Problem (9): We are asked to construct a capacitor having a capacitance of $1.45\,\rm nF$ and be able to withstand a maximum voltage of $5000\,\rm V$. The dielectric to be used in this parallel-plate capacitor has a dielectric constant of $2.7$ and a dielectric strength of $24\times 10^6\,\rm V/m$. What is the minimum area of the plates of the capacitor?

Solution: The dielectric strength, $E_{max}$, gives us the maximum value of the electric field formed between the plates of a capacitor without damaging the capacitor and converting it into a conductor by flowing the charges through it.

Using the relation $V=Ed$ and the given numerical values, we can find the distance between the plates as below \begin{align*} V_{max}&=E_{max}d \\\\ 5070&=(24\times 10^6)d \\\\ \Rightarrow d&=211.25\times 10^{-6}\,\rm m\end{align*} Next, using the parallel-plate capacitor formula, $C=k\epsilon_0 \frac{A}{d}$, and solving for $A$ we have \begin{align*} A&=\frac{Cd}{\kappa \epsilon_0} \\\\ &=\frac{(1.45\times 10^{-9})(211.25\times 10^{-6})}{(2.7)(8.85\times 10^{-12})} \\\\ &=0.0129\,\rm m^2\end{align*}

Problem (10): A $0.02\,\rm mm$-thick Teflon insulator is inserted between the plates of a parallel-plate capacitor spaced by $0.05\,\rm mm$ and plates are $145\,\rm cm^2$. What is the capacitance and the maximum voltage that can be applied across the plates?

Solution: As you noticed from the question, the dielectric does not completely fill the space between the plates. We assume the capacitor is disconnected from the power supply so that the charge remains constant when the dielectric is inserted or removed.

When the insulator slab is in place between the plates, the new potential difference between the plates is the potential difference across the empty portion of the space, $V_g$, plus the potential difference across the dielectric slab, $V_s$. $V=V_{g}+V_{s}$ Recall from potential difference problems that $\Delta V=Ed$, where $E$ is the field strength and $d$ is the straight distance between those two points.

On the other hand, we know that the electric field between two conducting charged plates is given by $E=\frac{\sigma}{\epsilon_0}$. Combining these two above expressions yields the potential difference across the gap (where there is no dielectric) \begin{align*}V_g&=E_g d_g\\\\ &=\frac{\sigma_0}{\epsilon_0}\times d_g\end{align*} where $\sigma_0=\frac{Q_0}{A}$ is the surface charge density and $Q_0$ is the initial charge stored on each plate when there is no dielectric.

When a slab of dielectric constant $\kappa$ is inserted into the plates, the electric field inside the slab (insulator) is reduced by the factor $\kappa^{-1}$ as $E_s=\frac{E_g}{\kappa}$ Therefore, the potential difference across the slab is found to be \begin{align*} V_s &= E_s d_s \\\\ &=\frac{E_g}{\kappa}\times d_s \end{align*} Putting together those two expressions gives us $V$ across the whole capacitor \begin{align*} V&=V_g+V_s \\\\ &=E_g d_g+\left(\frac{E_g}{\kappa}\right)d_s \\\\ &=\frac{Q}{\epsilon_0 A} \left(d_g+\frac{d_s}{\kappa}\right) \\\\ &=\frac{Q}{\epsilon_0 A}\left(\frac{\kappa d_g+d_s}{\kappa}\right)\end{align*} Hence, the potential difference $V$ was obtained in terms of the charge stored on each plate. Using the definition of capacitance, $C=\frac{Q}{V}$, the capacitance of such capacitor filled partially with a dielectric constant of thickness $d_s$ is given by $C=C_0 \left(\frac{\kappa}{\kappa d_g+d_s}\right)$ where $C_0=\frac{\epsilon_0 A}{d}$ is the capacitance when there is no dielectric between the plates. \begin{align*} C_0&=\frac{(8.85\times 10^{-12})(145\times 10^{-4}\,\rm m^2)}{0.05\times 10^{-3}\,\rm m} \\ &=2.5\,\rm nF\end{align*} In this problem, the Teflon insulator ($\kappa=2.1$) fills as much $d_s=0.02\,\rm mm$ and the remaining space is empty (or filled with air), $d_g=0.05-0.02=0.03\,\rm mm$.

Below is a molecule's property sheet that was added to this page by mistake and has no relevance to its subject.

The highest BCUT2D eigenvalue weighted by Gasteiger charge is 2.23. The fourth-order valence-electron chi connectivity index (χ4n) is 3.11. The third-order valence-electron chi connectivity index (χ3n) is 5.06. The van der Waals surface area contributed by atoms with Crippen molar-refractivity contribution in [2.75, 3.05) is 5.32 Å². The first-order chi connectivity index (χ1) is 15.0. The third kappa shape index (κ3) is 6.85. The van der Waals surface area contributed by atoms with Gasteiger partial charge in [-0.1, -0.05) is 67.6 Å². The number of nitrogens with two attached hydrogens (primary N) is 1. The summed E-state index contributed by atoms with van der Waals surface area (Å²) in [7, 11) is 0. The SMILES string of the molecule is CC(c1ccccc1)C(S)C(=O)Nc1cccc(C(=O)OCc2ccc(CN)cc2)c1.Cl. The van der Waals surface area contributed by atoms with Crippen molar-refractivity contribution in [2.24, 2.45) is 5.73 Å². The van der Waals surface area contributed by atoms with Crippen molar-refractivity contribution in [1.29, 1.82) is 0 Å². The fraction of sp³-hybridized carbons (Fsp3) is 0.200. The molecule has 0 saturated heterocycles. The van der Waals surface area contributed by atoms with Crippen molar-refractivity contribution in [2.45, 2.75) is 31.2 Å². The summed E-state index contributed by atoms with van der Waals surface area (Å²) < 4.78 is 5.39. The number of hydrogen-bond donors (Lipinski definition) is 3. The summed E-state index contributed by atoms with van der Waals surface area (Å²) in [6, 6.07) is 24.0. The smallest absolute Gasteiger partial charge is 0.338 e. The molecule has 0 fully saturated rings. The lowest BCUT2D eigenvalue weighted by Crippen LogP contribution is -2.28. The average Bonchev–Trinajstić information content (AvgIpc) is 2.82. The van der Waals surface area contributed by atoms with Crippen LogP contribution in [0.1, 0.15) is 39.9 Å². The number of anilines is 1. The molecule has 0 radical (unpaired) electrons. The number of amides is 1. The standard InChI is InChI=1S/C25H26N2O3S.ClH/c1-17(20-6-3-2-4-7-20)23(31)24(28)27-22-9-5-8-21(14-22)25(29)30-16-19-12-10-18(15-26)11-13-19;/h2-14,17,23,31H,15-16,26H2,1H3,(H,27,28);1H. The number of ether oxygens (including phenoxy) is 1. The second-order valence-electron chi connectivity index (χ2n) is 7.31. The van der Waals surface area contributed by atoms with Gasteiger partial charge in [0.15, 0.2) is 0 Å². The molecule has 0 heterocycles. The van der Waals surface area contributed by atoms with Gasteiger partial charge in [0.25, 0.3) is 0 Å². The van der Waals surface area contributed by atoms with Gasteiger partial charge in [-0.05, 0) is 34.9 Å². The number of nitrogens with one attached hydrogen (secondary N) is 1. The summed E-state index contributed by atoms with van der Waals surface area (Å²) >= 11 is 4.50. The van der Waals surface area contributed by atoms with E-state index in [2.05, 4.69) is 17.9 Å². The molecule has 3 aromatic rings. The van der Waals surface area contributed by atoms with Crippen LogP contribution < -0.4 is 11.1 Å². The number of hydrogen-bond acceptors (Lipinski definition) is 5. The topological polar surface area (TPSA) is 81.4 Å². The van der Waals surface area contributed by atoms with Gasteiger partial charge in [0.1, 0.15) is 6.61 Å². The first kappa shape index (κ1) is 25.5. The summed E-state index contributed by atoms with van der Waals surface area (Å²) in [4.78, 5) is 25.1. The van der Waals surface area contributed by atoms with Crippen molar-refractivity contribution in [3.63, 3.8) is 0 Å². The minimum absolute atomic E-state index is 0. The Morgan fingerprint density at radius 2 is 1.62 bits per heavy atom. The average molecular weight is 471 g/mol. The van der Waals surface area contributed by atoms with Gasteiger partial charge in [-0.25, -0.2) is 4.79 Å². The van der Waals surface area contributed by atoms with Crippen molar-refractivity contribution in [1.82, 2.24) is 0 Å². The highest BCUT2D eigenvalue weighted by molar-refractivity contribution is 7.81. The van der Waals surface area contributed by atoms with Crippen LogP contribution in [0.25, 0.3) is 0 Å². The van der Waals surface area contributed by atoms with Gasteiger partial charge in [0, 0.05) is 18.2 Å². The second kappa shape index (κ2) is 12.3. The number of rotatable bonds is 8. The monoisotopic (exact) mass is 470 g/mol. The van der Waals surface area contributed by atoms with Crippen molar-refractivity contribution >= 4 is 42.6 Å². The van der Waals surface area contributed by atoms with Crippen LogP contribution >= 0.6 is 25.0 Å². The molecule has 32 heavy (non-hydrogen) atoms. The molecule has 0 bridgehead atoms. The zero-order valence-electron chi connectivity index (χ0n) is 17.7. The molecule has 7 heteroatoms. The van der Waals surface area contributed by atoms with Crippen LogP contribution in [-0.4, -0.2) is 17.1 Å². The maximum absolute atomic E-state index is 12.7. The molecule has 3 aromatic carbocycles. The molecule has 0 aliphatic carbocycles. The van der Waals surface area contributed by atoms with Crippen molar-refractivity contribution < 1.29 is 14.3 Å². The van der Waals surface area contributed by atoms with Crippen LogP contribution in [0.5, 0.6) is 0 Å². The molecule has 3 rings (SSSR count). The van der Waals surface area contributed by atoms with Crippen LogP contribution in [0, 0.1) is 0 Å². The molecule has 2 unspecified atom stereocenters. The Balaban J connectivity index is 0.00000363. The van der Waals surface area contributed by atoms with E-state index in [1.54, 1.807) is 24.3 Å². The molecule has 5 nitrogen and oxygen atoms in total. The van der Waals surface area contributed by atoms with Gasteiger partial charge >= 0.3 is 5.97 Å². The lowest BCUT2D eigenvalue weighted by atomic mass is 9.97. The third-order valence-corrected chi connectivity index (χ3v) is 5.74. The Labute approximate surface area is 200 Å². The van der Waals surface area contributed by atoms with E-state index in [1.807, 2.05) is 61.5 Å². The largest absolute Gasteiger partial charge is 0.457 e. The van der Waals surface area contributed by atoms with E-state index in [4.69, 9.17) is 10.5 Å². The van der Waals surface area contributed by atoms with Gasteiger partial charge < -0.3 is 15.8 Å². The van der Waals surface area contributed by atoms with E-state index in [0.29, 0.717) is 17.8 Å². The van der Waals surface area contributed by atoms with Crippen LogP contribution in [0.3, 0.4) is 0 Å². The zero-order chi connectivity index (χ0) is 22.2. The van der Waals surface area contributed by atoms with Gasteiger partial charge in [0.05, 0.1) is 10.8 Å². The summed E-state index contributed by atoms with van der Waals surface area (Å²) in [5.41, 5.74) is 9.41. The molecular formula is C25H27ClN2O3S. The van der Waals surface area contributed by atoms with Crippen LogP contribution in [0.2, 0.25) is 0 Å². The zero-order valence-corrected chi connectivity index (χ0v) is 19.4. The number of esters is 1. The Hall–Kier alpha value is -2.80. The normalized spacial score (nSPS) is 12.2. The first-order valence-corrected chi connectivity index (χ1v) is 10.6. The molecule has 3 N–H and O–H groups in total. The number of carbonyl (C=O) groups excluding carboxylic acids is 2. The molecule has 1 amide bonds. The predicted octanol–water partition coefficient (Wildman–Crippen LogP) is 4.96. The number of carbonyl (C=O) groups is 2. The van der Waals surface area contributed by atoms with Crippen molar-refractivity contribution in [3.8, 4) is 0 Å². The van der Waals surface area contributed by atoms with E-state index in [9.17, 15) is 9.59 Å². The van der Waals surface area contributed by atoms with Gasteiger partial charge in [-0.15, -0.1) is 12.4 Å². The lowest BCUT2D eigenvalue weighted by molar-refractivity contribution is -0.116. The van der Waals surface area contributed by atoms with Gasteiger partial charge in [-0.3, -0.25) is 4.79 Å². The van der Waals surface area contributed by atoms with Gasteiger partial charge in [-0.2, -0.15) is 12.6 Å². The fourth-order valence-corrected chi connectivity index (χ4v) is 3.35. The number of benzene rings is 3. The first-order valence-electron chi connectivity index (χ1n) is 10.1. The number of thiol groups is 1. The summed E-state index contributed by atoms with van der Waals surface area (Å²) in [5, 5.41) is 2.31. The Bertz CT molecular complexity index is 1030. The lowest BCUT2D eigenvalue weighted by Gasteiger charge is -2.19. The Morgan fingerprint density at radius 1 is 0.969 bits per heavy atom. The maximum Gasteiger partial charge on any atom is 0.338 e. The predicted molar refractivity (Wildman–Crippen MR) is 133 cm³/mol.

Substituting the numerical values into the above formula yields \begin{align*} C&=C_0 \left(\frac{\kappa}{\kappa d_g+d_s}\right) \\\\ &=(2.5\,\rm nF) \left(\frac{2.1}{(2.1)(0.03)+0.02}\right) \\\\ &=63.2\,\rm nF \end{align*} As can be seen, by filling some of the space between the plates with a thick dielectric of thickness $d_s$, the initial capacitance becomes much larger.

You can use this result to answer some AP Physics C questions appearing on the topic of dielectrics.

(b) In this part, we are asked to find the maximum voltage that can be applied across this specific capacitor. The dielectrics can tolerate the external electric field up to some specific limit, beyond that it loses its functions and behaves in the capacitor as if there is no dielectric in place.

The maximum electric field strength tolerated by dielectrics is called the dielectric strength (the SI units of $\rm V/m$).

For Teflon its value is $E_{max}=60\times 10^6 \,\rm V/m$. Now, applying the expression that relates electric field $E$ to potential difference $\Delta V$ over a distance $d$ as $\Delta V=Ed$, we have \begin{align*} \Delta V_{max}&=E_{max}d \\\\ &=(60\times 10^6)(0.02\times 10^{-3}) \\\\ &=1200\,\rm V\end{align*}

Problem (11): A parallel-plate capacitor has a plate area $0.05\,\rm m^2$ and spaced $0.02\,\rm mm$ apart. We want to fill the space between the plates with a piece of Quartz having a dielectric constant of $k=4.3$ as one of the configurations shown below. What is the capacitance of each configuration?

Solution: This is one of the challenging questions in the AP Physics C exam. You can use the result of this question to answer similar problems in the AP Physics C exam

Author: Dr. Ali Nemati
Published: April 30, 2023